Ninja Ramen opens in Hillsboro, offers authentic Japanese dishes
Finding authentic Japanese ramen in western Washington County can be tough, but a new restaurant in Hillsboro is trying to make it a little easier for those looking for the right bowl.
Visiting Ninja Ramen, located near the Hillsboro Airport on 2020 N.E. Cornell Road, Suite #D, is like stepping into a ninja's yummy lair. The walls are painted black with splashes of red, while Japanese music plays in the background.
In the kitchen, owners Hitsumoto and Chiga Taka are cooking up classic Japanese dishes, such as tonkotsu pork bone broth ramen and fried chicken karaage.
"Our mission is to have delicious and healthy ramen," said co-owner Hitsumoto Taka, who opened Ninja Ramen last September. "Outside of Portland, there's no non-MSG ramen. We are the only ones in the area that don't add that to our ramen."
Both Hitsumoto and Chiga take pride in not using monosodium glutamate, or MSG, in their dishes. MSG is a flavor enhancer that is commonly added to Chinese and Japanese food.
Taka said he can taste the difference in ramen that has the additive versus a bowl that doesn't.
"It's just not the same taste as what you can get in Japan," he explained. "I know that most ramen restaurants in the U.S. just buy the powder from the supplier."
Taka said a supplier was surprised to hear he wasn't going to use powder in the ramen, adding, "That's going to take you a long time to make."
The supplier wasn't wrong about that.
Taka cooks six different ramen broths for 14 hours overnight. Other than the tonkotsu pork bone broth, the restaurant offers spicy and non-spicy miso, creamy sesame paste tantan men, tamago garlic, and vegetarian broth.
"I start from the raw materials from the bone and from the meat," said Taka.
A bowl of authentic Japanese ramen usually contains broth, noodles, protein and various vegetables.
"You have to have confidence in your product, and we do authentic," Taka added.
Taka learned how to make authentic ramen from Yamato Noodle School in Japan. After completing the program, he earned his Japanese ramen expert certificate.
As for what he learned working in restaurants in the same area, Taka replied, "Everything."
"At the school, you learn knowledge," he explained. "The restaurants? I learned experience. I needed both. That's why (I did that)."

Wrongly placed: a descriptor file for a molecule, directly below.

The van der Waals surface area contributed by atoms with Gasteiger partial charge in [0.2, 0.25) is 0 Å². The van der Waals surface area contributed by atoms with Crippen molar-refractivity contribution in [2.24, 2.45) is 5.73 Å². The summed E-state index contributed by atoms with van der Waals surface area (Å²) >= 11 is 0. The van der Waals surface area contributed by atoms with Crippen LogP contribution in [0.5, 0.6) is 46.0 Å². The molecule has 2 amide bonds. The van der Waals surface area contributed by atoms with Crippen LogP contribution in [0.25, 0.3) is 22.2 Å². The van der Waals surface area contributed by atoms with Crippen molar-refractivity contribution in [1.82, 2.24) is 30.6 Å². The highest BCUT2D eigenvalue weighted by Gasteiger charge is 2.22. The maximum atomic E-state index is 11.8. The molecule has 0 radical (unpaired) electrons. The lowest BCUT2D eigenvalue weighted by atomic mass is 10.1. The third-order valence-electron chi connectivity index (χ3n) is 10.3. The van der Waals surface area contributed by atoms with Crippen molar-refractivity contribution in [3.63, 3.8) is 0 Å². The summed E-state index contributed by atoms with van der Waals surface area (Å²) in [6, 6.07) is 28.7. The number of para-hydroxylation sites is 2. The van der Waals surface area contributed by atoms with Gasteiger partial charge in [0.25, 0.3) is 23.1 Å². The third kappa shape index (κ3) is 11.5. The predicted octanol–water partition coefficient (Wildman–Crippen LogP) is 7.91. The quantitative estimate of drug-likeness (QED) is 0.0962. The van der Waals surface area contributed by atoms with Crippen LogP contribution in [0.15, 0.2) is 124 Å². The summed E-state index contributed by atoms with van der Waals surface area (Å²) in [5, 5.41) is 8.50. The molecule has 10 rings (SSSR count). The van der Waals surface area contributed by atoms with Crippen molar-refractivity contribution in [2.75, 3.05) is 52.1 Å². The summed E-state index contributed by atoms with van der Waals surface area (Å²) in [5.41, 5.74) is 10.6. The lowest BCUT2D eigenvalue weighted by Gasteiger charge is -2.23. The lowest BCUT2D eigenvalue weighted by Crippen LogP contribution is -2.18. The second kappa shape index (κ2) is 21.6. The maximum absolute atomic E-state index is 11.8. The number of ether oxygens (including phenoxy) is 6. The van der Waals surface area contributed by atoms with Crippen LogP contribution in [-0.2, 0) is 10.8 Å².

But Taka isn't the only cook in the kitchen.
His wife and Ninja Ramen co-owner, Chiga, earned her Japanese chef certificate while living in Japan. She said her family owns three restaurants in Tokyo, where she learned the basics.
"The whole side menu comes from me," said Chiga Taka. "(My husband) makes the ramen."
She added that with a baby on the way, the restaurant's side menu is currently limited. Chiga Taka remembers decorating the restaurant and realizing she was expecting the same day.
"After I deliver (the baby), I'll continue making more," she said with a laugh.
For Chiga Taka, it was important to also include the input of her first born. Her 5-year-old son was the one who decided on the name Ninja Ramen.
"My son likes ninjas a lot," said Chiga Taka as she cradled her belly. "Then I thought, there are no restaurants called 'Ninja Ramen,' so it was the perfect name for us."
Her husband was also easy to get on board with the name.
"I guess the main reason is that we wanted to make a name that's easy for customers to remember," said Hitsumoto Taka.
When asked if the name was also influenced by other Asian cuisine restaurants in the area, Taka said, "No, because there was simply no ramen restaurant (in Hillsboro). We are the only ones. … That's why we chose Hillsboro."
He hopes others fall in love with ramen as much as he has.
"With ramen, you can create a lot of different varieties," Hitsumoto Taka said. "You can make one that fits you."
You count on us to stay informed and we depend on you to fund our efforts. Quality local journalism takes time and money. Please support us to protect the future of community journalism.